Whether it is by choice or necessity, the Puerto Rican diaspora is growing at an unprecedented rate.  Migration is fraying the socioeconomic fabric of the island. It is upsetting to all Puerto Ricans, particularly those who grew up in its heyday. But as the diaspora grows so does the island’s power. It is up to Boricuas to choose how to use it.


Gretchen Sierra-Zorita is a public policy and advocacy specialist working on media diversity issues for the National Hispanic Foundation for the Arts. She is curator of Puerto Rico En Serio, an online community :dedicated to sharing news, information and opinions that contribute to the well-being of the Puerto Rican community and to the progress of Puerto Rico.”

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Excellent article, but I would like to point out two things: the governor did not present- nor has presented in the past two years- a plan to deal with the fiscal crisis. The governor, once again, talked about setting up a committee, made up of the same people who are dealing with the fiscal crisis, to present a plan in several weeks. Also, there is no such thing as "the Puerto Rican Democratic congressional delegation". Representatives Serrano, Gutierrez and Congresswoman Velazquez are not Representatives of Puerto Rico since we do not have congressmen or representatives. They are Puerto Ricans that represent their districts, in this case, Illinois and NY.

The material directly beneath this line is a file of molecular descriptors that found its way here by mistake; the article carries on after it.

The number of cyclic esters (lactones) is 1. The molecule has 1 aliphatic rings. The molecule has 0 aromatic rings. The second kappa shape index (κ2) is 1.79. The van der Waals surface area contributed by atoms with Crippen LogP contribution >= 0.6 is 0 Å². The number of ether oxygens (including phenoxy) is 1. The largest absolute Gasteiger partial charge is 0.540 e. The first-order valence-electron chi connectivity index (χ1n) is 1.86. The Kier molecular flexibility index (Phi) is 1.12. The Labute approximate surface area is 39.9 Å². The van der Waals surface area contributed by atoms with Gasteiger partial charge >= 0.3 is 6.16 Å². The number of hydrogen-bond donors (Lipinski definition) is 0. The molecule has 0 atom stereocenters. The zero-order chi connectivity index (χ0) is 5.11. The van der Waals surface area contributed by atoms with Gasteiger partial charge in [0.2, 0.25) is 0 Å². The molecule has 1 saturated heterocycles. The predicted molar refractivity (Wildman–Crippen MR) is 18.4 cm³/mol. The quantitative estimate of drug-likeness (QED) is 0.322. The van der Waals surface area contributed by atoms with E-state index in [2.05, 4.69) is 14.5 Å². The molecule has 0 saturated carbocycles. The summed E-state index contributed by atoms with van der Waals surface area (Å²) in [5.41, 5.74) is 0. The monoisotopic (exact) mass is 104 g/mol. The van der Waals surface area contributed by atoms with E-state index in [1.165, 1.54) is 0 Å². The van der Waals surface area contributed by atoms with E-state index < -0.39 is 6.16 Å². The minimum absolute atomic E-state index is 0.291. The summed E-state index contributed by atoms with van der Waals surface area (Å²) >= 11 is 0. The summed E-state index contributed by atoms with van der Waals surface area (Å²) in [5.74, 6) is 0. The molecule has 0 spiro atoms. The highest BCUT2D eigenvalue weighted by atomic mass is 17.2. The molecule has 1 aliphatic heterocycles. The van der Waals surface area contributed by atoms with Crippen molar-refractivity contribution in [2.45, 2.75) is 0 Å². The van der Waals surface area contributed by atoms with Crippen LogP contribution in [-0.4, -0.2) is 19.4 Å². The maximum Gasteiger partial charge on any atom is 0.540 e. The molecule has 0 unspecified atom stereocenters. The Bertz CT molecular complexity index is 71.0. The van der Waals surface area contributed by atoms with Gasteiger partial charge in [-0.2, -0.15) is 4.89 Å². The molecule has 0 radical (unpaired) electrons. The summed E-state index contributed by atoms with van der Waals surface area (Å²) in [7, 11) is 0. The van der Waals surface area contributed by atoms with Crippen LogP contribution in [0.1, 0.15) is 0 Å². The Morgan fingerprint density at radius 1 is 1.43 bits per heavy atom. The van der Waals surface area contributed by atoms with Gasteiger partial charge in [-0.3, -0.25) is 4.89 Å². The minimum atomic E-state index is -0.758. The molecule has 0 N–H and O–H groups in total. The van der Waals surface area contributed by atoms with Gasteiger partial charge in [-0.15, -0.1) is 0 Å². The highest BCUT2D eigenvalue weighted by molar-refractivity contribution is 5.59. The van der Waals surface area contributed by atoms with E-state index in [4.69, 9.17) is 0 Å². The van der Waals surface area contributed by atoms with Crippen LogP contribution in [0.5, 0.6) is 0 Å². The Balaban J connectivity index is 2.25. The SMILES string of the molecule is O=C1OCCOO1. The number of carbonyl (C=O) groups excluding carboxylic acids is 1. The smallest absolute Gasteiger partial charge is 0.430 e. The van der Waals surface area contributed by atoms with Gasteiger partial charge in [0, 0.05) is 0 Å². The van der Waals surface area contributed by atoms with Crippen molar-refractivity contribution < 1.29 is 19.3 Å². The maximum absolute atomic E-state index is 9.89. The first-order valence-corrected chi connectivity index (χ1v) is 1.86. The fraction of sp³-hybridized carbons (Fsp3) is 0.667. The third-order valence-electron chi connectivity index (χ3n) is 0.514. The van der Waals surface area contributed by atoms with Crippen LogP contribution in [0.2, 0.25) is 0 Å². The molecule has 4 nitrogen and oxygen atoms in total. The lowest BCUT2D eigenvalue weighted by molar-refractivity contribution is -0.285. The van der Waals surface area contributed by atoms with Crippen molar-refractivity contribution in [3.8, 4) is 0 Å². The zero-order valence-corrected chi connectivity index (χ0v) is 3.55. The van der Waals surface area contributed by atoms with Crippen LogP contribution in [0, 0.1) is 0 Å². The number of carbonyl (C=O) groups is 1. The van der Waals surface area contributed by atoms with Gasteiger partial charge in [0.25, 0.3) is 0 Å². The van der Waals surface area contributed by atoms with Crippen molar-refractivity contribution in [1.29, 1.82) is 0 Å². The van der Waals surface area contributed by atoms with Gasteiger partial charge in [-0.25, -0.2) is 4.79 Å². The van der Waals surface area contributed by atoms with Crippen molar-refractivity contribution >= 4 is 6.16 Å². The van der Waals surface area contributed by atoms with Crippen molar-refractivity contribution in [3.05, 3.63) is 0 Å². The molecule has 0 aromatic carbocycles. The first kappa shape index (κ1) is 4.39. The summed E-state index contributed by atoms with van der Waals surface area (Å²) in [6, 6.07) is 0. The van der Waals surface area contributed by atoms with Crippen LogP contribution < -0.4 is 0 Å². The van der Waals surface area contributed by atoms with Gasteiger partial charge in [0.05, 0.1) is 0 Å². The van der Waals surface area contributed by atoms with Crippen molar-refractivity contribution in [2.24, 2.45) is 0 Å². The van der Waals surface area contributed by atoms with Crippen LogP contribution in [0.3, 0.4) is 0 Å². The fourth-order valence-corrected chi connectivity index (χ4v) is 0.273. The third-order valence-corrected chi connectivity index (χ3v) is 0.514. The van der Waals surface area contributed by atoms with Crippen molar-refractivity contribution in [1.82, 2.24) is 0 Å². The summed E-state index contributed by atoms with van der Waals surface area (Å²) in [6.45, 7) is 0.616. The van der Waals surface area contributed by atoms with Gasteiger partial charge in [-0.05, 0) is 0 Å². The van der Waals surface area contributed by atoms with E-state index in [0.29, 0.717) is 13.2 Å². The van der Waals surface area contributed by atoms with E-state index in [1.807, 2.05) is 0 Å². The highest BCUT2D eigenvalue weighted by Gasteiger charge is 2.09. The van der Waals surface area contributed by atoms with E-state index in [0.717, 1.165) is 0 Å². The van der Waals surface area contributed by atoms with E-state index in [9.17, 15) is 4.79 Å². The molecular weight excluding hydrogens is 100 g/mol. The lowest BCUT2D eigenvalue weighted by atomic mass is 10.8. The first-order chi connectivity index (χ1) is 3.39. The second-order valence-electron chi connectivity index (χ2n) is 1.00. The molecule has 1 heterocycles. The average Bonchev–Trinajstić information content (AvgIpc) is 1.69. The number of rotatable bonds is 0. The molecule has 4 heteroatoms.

Franklin Lopez
Franklin Lopez

On July 25, 1979 the Carter Administration, pressed by Puerto Ricans who supported his candidacy in 1976, ignored the pressures from The White House and the State Department and crossed the street into the United Nations to denounce the colonial nature of the “commonwealth status!” As a direct result the White House issued the Alternative Future Presidential Executive Order. This was the beginning of a path to be followed by future presidents to maneuver the status question into abridge to nowhere. But it was a beginning on the end of “commonwealth” colonial status. It was also the 1st time that the presidency made an official policy statement “guaranteeing” the right self-determination to choose between independence, statehood or the so called commonwealth.

President George h.W. Bush issued a memorandum on November 30, 1992, to heads of executive departments and agencies establishing the current relationship between the Federal
Government and the commonwealth of Puerto Rico. This memorandum directs all Federal departments, agencies, and officials to treat Puerto Rico administratively as if it were a State insofar as doing so would not disrupt Federal programs or operations.